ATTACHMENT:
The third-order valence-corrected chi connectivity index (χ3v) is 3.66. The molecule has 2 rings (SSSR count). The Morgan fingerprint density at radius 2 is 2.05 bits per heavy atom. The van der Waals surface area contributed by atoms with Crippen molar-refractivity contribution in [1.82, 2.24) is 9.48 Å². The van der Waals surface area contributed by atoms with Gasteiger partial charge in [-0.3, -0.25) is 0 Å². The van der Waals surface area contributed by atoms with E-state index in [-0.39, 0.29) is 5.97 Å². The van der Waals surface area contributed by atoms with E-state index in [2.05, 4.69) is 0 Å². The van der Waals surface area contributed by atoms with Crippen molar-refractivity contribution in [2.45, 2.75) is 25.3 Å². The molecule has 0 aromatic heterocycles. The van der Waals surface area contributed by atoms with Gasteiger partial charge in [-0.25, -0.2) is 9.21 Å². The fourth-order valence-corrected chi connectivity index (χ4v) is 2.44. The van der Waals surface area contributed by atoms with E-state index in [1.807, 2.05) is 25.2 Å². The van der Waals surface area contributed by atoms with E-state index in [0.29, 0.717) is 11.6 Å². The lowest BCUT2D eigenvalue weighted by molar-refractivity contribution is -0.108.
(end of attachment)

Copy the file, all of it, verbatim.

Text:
The third-order valence-corrected chi connectivity index (χ3v) is 3.66. The molecule has 2 rings (SSSR count). The Morgan fingerprint density at radius 2 is 2.05 bits per heavy atom. The van der Waals surface area contributed by atoms with Crippen molar-refractivity contribution in [1.82, 2.24) is 9.48 Å². The van der Waals surface area contributed by atoms with Gasteiger partial charge in [-0.3, -0.25) is 0 Å². The van der Waals surface area contributed by atoms with E-state index in [-0.39, 0.29) is 5.97 Å². The van der Waals surface area contributed by atoms with E-state index in [2.05, 4.69) is 0 Å². The van der Waals surface area contributed by atoms with Crippen molar-refractivity contribution in [2.45, 2.75) is 25.3 Å². The molecule has 0 aromatic heterocycles. The van der Waals surface area contributed by atoms with Gasteiger partial charge in [-0.25, -0.2) is 9.21 Å². The fourth-order valence-corrected chi connectivity index (χ4v) is 2.44. The van der Waals surface area contributed by atoms with E-state index in [1.807, 2.05) is 25.2 Å². The van der Waals surface area contributed by atoms with E-state index in [0.29, 0.717) is 11.6 Å². The lowest BCUT2D eigenvalue weighted by molar-refractivity contribution is -0.108.